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Topic: torque sensor on a bike (Read 2 times) previous topic - next topic

zoomkat

I'd go with the deflection of the top side of the chain. Force on a pedal really doesn't correlate well with the rotational torque on the crank shaft.
Consider the daffodil. And while you're doing that, I'll be over here, looking through your stuff.   8)

JimboZA

Quote
Force on a pedal really doesn't correlate well with the rotational torque on the crank shaft.


Since the torque on the crank shaft is the product of that force and its distance from the shaft, the force correlates exactly with the torque.

Interesting thing about this discussion is the absence of the OP since he or she started the thread......
No PMs for help please. Not active on this forum any more.

zoomkat

Quote
Since the torque on the crank shaft is the product of that force and its distance from the shaft, the force correlates exactly with the torque.


Having to kniow the rotational position of the crank shaft to get your distance from the crank shaft centerline just adds complexity to the project. The OP said "and too expensive to put a rotative sensor."
Consider the daffodil. And while you're doing that, I'll be over here, looking through your stuff.   8)

Shpaget

Is it a proper bike or one of those new age gear shift things?
/jk

If there are gears, you need to include that in the calculation, otherwise you won't get meaningful data.
On pedals you can only measure force and in low gear you need less force to produce same amount of torque on the rear wheel than when in the high gear.
You need to either:
a) measure something on the rear wheel
b) include the gear ratio in the calculation when measuring the force on the pedals
c) measure the tension in the chain if it is only the front sprocket (on the pedals) gear change thing.

pilou

I think a will measur the tension of the chain with a additional derailleur, it's probably the most effective solution.
I also have to know what gearwheel is on, for that i thought to a variable resistance on the command cable.

liudr


Quote
Since the torque on the crank shaft is the product of that force and its distance from the shaft, the force correlates exactly with the torque.


Having to kniow the rotational position of the crank shaft to get your distance from the crank shaft centerline just adds complexity to the project. The OP said "and too expensive to put a rotative sensor."


I can understand both your arguments: torque needs force distance AND angle, then if the pedal is not spinning too fast, an accelerometer on the shaft will tell the angle. But the accelerometer will need to be wireless to prevent wire wrapping.

kwakeham

Measuring torque at the crank or the wheel is how all commercial power meters on a bike already work. The most accurate way to develop a load cell to do this uses strain gauges which is fully detailed on my site already mentioned in this post. (keithhack.blogspot.ca). There is a video tutorial on how to install them. Torque is just perpendicular force x distance from the axis, power is just Torque * omega. (omega is rotational velocity in Rad/s).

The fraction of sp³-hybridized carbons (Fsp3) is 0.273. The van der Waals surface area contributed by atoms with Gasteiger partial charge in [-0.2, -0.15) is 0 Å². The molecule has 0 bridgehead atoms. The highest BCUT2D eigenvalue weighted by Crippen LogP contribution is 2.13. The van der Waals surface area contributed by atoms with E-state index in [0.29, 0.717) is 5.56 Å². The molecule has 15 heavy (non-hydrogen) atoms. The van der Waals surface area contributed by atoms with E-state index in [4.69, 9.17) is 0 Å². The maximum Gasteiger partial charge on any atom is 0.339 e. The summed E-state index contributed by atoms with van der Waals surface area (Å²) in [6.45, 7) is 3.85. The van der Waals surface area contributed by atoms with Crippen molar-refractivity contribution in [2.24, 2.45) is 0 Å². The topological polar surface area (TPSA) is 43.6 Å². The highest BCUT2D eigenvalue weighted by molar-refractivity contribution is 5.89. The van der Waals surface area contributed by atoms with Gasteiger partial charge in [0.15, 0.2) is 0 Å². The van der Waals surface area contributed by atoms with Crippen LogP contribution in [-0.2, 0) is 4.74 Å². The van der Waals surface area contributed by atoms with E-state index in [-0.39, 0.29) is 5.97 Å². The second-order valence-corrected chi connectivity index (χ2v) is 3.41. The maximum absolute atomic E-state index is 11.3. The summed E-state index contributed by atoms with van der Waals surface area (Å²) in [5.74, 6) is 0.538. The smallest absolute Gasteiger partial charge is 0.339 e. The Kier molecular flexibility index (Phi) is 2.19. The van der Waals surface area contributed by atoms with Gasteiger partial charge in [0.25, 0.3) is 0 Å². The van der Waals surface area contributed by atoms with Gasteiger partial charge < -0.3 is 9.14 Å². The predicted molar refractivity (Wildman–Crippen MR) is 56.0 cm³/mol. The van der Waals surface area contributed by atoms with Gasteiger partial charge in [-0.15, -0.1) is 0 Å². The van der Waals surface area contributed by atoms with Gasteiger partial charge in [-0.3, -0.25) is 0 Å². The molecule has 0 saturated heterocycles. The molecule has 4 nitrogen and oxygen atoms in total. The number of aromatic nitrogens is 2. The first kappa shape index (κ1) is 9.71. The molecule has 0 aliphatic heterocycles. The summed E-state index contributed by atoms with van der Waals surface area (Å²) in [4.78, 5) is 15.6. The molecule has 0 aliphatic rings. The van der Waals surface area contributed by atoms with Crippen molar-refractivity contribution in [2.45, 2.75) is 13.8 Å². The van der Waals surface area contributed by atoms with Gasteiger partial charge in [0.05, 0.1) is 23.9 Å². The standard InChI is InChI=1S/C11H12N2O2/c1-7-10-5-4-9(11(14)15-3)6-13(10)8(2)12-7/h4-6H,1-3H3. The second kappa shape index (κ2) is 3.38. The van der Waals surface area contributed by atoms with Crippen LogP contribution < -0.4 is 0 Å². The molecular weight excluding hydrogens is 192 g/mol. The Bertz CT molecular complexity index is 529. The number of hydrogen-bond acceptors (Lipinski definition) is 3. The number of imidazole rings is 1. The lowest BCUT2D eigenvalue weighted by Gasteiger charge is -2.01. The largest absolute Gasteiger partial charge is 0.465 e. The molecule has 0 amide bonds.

Several other places online have mentioned trying to measure chain tension with a spring loaded derailleur. The short answer is that it isn't accurate, you've got too many things interfering causing it to move around - plus, if this isn't on a fixed gear bike then you have to deal with the chain moving. If you do some digging you'll find that Polar originally developed a device that senses chain natural vibrational frequency which is related to tension. It was the most accurate of the chain methods - and a market failure due to lack of accuracy. +/- 5-10%.

There was talk about measuring against something "resistive". I can only assume you mean the opposing forces on a bike, namely acceleration and aerodynamic drag, which accounts for 90% of a cyclists power output at a constant speed. Remember sum of forces = mass * acceleration, and that there are many forces. If you have enough information on acceleration, air speed, air density, a guess at your Cd coefficient, and drive train loss you can back out the power input... however it's been also regarded as inaccurate. +/-5% at best, more like +/-15% in worse case scenario if your Cd is way off. See ibike. It's best used in conjunction with a real power meter which means it gives you your drag coefficient in real time.

Nick_Pyner


Torque is just perpendicular force x distance from the axis
There was talk about measuring against something "resistive". I can only assume you mean the opposing forces on a bike, namely acceleration and aerodynamic drag, which accounts for 90% of a cyclists power output at a constant speed.


Yes, hence my comment that the best way to start is with the bike stopped. But I thought the whole exercise was impossible without even getting round to addressing the biggest obstacle. Apparently I was wrong about that.

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